One in three people still suffering the fallout of Covid-19 two months after being infected had no symptoms in the first instance, according to a pre-published study carried out in California.
The researchers looked at the electronic health records of 1,407 people who had been infected with Covid-19, and gathered data on their symptoms in the first ten days of infection, as well as their symptoms 60 days after the initial infection.
What they found was that 27% of the group were suffering symptoms 60 days later of five main types: chest pain and cough, difficulty breathing and cough, anxiety and irregular heartbeat, abdominal pain and nausea, and lower back pain and joint pain.
However, while it is interesting to know how common the effects are of what is known as long covid, even more intriguing was the discovery that one in three of the people suffering long covid had initially experienced no symptoms when first infected.
Those people had been routinely tested, possibly as a result of a high-risk contact, and had been found positive but had not complained of symptoms. From the electronic results, it was seen that their days 1-10 reports showed no symptoms.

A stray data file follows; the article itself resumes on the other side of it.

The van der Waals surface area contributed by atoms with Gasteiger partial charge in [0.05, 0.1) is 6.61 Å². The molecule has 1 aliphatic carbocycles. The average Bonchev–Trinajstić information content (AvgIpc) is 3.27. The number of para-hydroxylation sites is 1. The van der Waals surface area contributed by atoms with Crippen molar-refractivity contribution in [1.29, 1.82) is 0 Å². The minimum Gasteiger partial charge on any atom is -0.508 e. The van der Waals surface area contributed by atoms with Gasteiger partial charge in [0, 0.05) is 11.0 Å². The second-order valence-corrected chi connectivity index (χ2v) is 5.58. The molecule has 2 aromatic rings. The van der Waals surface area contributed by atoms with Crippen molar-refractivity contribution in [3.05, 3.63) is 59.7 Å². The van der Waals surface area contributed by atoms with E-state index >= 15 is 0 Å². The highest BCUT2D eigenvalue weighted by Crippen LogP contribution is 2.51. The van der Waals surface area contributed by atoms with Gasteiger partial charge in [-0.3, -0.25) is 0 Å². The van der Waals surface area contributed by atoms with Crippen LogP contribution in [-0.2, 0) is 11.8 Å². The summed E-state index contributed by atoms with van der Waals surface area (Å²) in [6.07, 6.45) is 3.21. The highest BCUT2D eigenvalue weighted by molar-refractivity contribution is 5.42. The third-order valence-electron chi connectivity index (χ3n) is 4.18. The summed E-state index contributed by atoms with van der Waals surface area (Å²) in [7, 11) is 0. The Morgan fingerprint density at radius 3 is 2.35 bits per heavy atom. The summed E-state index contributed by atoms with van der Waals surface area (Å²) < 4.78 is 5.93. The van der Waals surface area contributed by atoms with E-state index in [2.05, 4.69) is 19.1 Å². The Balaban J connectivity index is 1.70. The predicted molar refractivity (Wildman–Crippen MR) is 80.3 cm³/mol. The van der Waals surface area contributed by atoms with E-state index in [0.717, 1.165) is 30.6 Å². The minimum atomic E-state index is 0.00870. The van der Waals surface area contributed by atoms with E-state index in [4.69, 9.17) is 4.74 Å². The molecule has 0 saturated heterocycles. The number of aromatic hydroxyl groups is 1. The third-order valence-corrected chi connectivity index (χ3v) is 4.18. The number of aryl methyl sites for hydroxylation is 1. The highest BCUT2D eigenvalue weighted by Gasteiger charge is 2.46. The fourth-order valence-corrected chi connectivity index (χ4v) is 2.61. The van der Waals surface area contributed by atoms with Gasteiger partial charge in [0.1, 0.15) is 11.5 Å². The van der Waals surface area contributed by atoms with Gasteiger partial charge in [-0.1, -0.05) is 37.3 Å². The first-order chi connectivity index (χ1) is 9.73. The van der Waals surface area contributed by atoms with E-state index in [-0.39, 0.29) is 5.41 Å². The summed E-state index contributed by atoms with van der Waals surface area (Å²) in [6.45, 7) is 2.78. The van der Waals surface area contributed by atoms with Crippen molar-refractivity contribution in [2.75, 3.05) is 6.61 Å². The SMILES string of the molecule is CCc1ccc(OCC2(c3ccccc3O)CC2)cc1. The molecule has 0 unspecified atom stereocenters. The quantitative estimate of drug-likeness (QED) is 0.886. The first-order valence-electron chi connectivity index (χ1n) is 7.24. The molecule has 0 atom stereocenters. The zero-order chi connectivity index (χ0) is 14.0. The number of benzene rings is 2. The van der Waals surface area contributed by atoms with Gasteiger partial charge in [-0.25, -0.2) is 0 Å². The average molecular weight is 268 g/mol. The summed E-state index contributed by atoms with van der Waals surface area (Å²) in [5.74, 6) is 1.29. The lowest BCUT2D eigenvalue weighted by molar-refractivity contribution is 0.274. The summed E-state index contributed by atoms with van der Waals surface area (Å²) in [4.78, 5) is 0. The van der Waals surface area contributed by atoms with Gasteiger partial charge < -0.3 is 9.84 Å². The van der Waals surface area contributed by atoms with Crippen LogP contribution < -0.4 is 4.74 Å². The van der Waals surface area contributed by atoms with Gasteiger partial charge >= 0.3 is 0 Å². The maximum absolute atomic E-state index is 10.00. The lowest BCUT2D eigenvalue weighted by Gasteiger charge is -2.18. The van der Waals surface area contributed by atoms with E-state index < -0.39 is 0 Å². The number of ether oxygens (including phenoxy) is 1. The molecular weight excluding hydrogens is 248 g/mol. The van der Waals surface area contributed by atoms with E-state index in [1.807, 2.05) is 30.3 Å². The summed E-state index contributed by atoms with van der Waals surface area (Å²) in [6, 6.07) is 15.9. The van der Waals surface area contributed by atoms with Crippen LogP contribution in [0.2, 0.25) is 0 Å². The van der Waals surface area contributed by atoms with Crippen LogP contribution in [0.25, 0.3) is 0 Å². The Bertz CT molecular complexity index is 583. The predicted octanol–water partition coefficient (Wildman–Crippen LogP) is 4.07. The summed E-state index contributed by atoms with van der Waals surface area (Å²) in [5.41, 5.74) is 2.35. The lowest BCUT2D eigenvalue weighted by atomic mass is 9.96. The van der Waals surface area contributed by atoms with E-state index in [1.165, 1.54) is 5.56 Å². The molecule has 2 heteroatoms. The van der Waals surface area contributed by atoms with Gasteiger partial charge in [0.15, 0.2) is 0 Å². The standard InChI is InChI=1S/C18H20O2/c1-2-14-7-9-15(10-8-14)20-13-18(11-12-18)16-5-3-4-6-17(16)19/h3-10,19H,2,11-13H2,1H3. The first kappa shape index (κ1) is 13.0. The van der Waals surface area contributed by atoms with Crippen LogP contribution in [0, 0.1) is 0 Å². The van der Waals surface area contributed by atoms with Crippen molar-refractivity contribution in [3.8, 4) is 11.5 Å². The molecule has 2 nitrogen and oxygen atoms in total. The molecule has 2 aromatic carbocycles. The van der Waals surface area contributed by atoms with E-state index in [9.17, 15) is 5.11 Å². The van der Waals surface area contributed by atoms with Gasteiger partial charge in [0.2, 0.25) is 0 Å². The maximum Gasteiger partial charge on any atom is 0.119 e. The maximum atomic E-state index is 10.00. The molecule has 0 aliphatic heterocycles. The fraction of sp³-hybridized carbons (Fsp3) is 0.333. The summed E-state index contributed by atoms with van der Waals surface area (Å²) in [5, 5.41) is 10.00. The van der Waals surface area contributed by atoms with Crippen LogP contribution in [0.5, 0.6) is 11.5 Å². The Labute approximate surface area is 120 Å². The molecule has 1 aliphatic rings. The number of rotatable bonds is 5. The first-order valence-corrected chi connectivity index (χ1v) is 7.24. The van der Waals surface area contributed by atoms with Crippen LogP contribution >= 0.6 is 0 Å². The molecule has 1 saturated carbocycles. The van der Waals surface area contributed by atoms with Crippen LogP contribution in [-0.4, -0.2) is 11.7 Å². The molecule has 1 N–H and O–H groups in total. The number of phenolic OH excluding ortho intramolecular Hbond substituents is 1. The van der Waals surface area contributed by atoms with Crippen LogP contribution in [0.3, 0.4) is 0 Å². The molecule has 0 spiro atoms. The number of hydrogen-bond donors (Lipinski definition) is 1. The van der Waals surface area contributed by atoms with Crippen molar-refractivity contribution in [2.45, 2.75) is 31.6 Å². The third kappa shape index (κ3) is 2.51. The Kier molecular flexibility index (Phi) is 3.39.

In other words, it is highly possible to become infected, show no signs apart from testing, suffer no symptoms, sit through quarantine and be declared free of infection, and then be brought down by after effects two months later – for how long, no-one yet knows.
Another startling result from the research: long-term effects can affect any age group, including children. Children are commonly thought to be virtually immune to the disease, which is why schools are allowed to open and children need not wear masks.
The California research suggests otherwise.
“Of the 34 children in the study, 11 were long-haulers,” said one of the authors, Melissa Pinto, an associate professor of nursing at the University of California at Irvine.